Friday, December 19, 2008

ICD-10 vs DSM-V

At what point should a diagnosis be medical—in the ICD—as opposed to mental—in the DSM?

Psychiatrists are working on the next version of the hefty psychiatric "bible" of diagnoses (DSM-V) to replace the current DSM-IV. In newspapers around the country, an article is circulating about it. Here is a link to one copy of the article, in the New York Times: Psychiatrists Revise the Book of Human Troubles

The debates are passionate, because many “mental” disorders are “medical,” “biological,” “physical.”

Thursday, November 27, 2008

Hard-to-Find but Commonly Needed Hypoallergenic Supplements

Many of our children with pediatric-onset symptoms of depression, schizophrenia, schizoaffective, bipolar, OCD, ADHD and autistic-spectrum have biological problems requiring nutritional supplements. But these same children often have food sensitivities to some ingredients commonly found in these supplements.

My younger daughter cannot consume gluten/wheat, dairy (casein), eggs, or soy.  She is also allergic to propylene glycol. Finding some supplements without these ingredients are difficult. We found that even if gluten or soy is not listed as an ingredient, it does not mean there is no gluten or soy in that product!

Sunday, October 5, 2008

Plastics & The Brain

It is now common knowledge that ingredients in many plastics (especially when heated) may affect the growth and development of our children's brains. They can even lead to inflammation, increasing risk of diabetes and heart disease.[1] Research is showing these chemicals (Bisphenol A (BPA), phthalates and flame retardants (PBDEs)) can affect mood, cognition, and our endocrine system.[2,3,4]

From our own personal experience, some children are simply more sensitive to some effects than others. Our own daughter was found to be quite sensitive to the endocrine system disrupting effects, and was sent to an endocrinologist about it-- SIXTEEN years ago!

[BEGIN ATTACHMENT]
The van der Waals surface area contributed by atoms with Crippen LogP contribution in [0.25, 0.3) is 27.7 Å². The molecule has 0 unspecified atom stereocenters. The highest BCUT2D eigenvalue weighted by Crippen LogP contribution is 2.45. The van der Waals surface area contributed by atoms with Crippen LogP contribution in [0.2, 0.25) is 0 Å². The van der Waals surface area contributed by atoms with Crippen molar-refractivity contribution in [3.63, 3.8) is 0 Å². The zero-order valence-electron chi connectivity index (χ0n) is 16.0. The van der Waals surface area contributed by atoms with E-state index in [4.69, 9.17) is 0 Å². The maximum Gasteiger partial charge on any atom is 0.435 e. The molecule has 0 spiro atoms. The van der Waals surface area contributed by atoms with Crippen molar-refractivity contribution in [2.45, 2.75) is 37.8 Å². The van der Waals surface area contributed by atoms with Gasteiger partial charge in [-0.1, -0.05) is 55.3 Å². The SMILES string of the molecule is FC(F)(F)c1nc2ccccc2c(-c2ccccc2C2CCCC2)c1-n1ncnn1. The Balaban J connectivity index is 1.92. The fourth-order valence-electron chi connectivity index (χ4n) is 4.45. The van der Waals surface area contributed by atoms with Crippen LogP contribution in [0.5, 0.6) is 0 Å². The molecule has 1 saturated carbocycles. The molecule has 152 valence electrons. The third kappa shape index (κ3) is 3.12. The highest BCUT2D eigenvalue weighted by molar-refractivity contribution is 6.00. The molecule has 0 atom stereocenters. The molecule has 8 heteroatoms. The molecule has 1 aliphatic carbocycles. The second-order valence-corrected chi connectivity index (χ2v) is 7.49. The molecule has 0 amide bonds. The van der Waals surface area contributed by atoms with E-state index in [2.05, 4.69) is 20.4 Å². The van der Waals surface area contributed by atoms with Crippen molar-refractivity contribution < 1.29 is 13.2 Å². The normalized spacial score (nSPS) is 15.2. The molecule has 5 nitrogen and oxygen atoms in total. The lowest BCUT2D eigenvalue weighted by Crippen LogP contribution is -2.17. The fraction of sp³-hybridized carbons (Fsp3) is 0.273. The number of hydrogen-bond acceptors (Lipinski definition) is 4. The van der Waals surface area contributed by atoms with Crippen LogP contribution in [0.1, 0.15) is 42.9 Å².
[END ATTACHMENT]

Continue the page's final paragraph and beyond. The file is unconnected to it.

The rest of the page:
Sunday, July 27, 2008

Sleep: A Critical Yet Under-addressed Component of Health

Sleep is critical for human life.

Grossly disrupted or disturbed sleep is often an early indicator that something is going wrong. Many neurological and endocrinological problems have disturbed sleep as a symptom.

Disturbed sleep can cause physical distress as well as mood and psychological issues(*). And physical distress, as well as psychological and emotional issues, can also cause disturbed sleep.

Teasing out what is causing what and, more importantly, addressing the issues that need to be addressed, can be a daunting task.

Friday, June 6, 2008

Nutrition, genes, and brain dysfunctions: Folate

Sometimes eating a healthy diet is not enough. In their search to answer why supplementing with folate helps some people with the brain symptoms of schizophrenia, NARSAD-funded research scientists are studying some people with schizophrenia who may have genetic defects that lower the amount of folate (vitamin B9) available in their bodies for their cells to use. This was found to be true in my daughter's case, as well (see book).

Thursday, June 5, 2008

New Doctor Visit: The Medical History

How much should be in a medical history? What details are relevant? What aren’t? Should it be done by age? Or by symptom? There are many ways to create a medical history. Here are some ideas.

Saturday, May 17, 2008

The Doctor Went Dumpster-Diving (Medical Records Delivery)

Ever take your child to a new specialist with a sense of happy anticipation that this time will be different—this time the doctor will listen and help—only to be left confused at the end, wondering how everything went so horribly wrong, so fast? Ever wonder how to minimize the chance the same thing will happen with the next specialist you see?

My daughter’s GP keeps meticulous records, keeping not only all the information sent from all the other doctors, but he consolidates lab results into what he calls a “Laboratory Flow Sheet.” It has all the lab test names and normal ranges down the left side, and dates along the top. All abnormal results are printed in red. If your own child’s pediatrician does not do this, I suggest that you create your own spreadsheet. Keep track of all the lab results yourself.

Tuesday, April 22, 2008

Inflammation of Body and Brain

Many studies have linked inflammation, excessive oxidative stress, and autoimmune disorders with psychiatric and many other medical illnesses. Altered levels of inflammatory markers such as cytokines and immune cells keep cropping up in the literature.

There is increasing evidence that many illnesses categorized diagnostically in the DSM-IV and ICD-10 under “Mental and Behavioral Disorders” are actually systemic (body-wide) disorders. They are physical illnesses affecting the brain—i.e. biological disorders. This systemic effect is well-documented in autism.

Sunday, March 23, 2008

Important Links, Books, & Resources to Help Our Children

Perhaps your child is already diagnosed with a non-psychological condition affecting his or her brain (such as clinical depression, pediatric-onset bipolar, autistic-spectrum, hormonal issues, migraines, psychosis-nos, lyme disease, narcolepsy, Kleine-Levin syndrome, thyroid issues, or childhood-onset schizophrenia).